Our Virtual Physiotherapy Placement

Physio students Izzy and Mairi doing online exercise classes

Meet housemates and classmates Izzy and Mairi. Due to COVID-19 they are undertaking their placement with a twist, an in-house virtual physiotherapy placement. Read more to find out how they are getting on and what the placement involves.

A virtual physiotherapy placement?!

When the COVID-19 pandemic hit, we had no idea that it would impact us for so long. A year on, we never imagined as physiotherapy students we would be doing a 7 week online virtual physiotherapy placement in our student flat in Aberdeen. When the idea was proposed to us, we were uncertain to how it would pan out, and it certainly has been a very unique experience. 

Following our clinical placements in second year, our learning switched to online as lockdown approached. It was a sudden change from interacting so closely with our peers and lecturers every day, to group calls from all over the world. Zoom calls, Microsoft Teams and Blackboard Collaborate which we had not used before became part of our everyday lives. Six months down the line, this has not changed.

Starting our virtual physiotherapy placement

We are both fortunate to live under the same roof, and work together on this placement. It is nice that we are not alone in this experience, and are working virtually alongside classmates, lecturers and other allied health professional students.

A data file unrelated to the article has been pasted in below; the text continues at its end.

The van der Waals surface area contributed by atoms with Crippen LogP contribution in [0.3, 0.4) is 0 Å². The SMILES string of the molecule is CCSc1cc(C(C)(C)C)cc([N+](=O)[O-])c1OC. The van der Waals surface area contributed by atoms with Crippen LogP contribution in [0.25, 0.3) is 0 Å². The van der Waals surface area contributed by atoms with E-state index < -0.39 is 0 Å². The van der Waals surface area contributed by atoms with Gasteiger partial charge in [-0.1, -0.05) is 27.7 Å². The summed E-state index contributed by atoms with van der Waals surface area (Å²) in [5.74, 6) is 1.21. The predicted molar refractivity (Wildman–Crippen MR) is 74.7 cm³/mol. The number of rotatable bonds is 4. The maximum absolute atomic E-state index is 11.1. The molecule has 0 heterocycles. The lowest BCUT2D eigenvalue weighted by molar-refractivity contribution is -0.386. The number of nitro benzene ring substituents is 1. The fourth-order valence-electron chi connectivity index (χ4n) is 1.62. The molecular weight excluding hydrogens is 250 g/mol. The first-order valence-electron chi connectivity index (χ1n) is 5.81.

Our placement is made up of several components including exercise classes, digital health promotion, a befriending project and working with a care home to provide home exercise programmes.

Exercise Classes

Taking exercise classes virtually on Zoom has been a very different experience. We have led elderly and orthopaedic exercise classes before at the university. But this was in groups of 7-8 of our peers with each of us taking on one section of the class. So it was a daunting thought for us to be leading them individually. Living in the same flat, we decided it would benefit us to lead the classes together. Our classes so far have been a success; however, they did not come without complications. Zoom itself can be confusing normally, so trying to explain to 8 senior participants who are unfamiliar with the platform has proved a difficult task and eats into our exercise class time. Hopefully by the end of the 7 weeks this process will be smoother.

We have had to think outside the box as our participants do not have access to equipment. Tins of food have become a substitute for weights, and our TV has become a permanent stop clock. Despite these initial problems, the classes flow well and it is nice to see the participants back enjoying themselves, albeit through a new platform.  As you can see, taking the exercise class from our student flat has a slightly different background to a normal class.

Physio students Izzy and Mairi doing online exercise classes


We are part of a new befriending project, which involves working along side an occupational therapy student with one participant in the community. With the pandemic, we have been limited with what we can do with our participants. We undertook digital champion training to acquire knowledge and skills for using IPADs with our participants, with the hope they would be used, and we could encourage online communication and reduce social isolation. Every Friday we come together with all the volunteers to discuss progress and share ideas around resources available. It gives us all a chance to express concerns and be open with one another, which has been helpful in dealing with any anxieties around the project.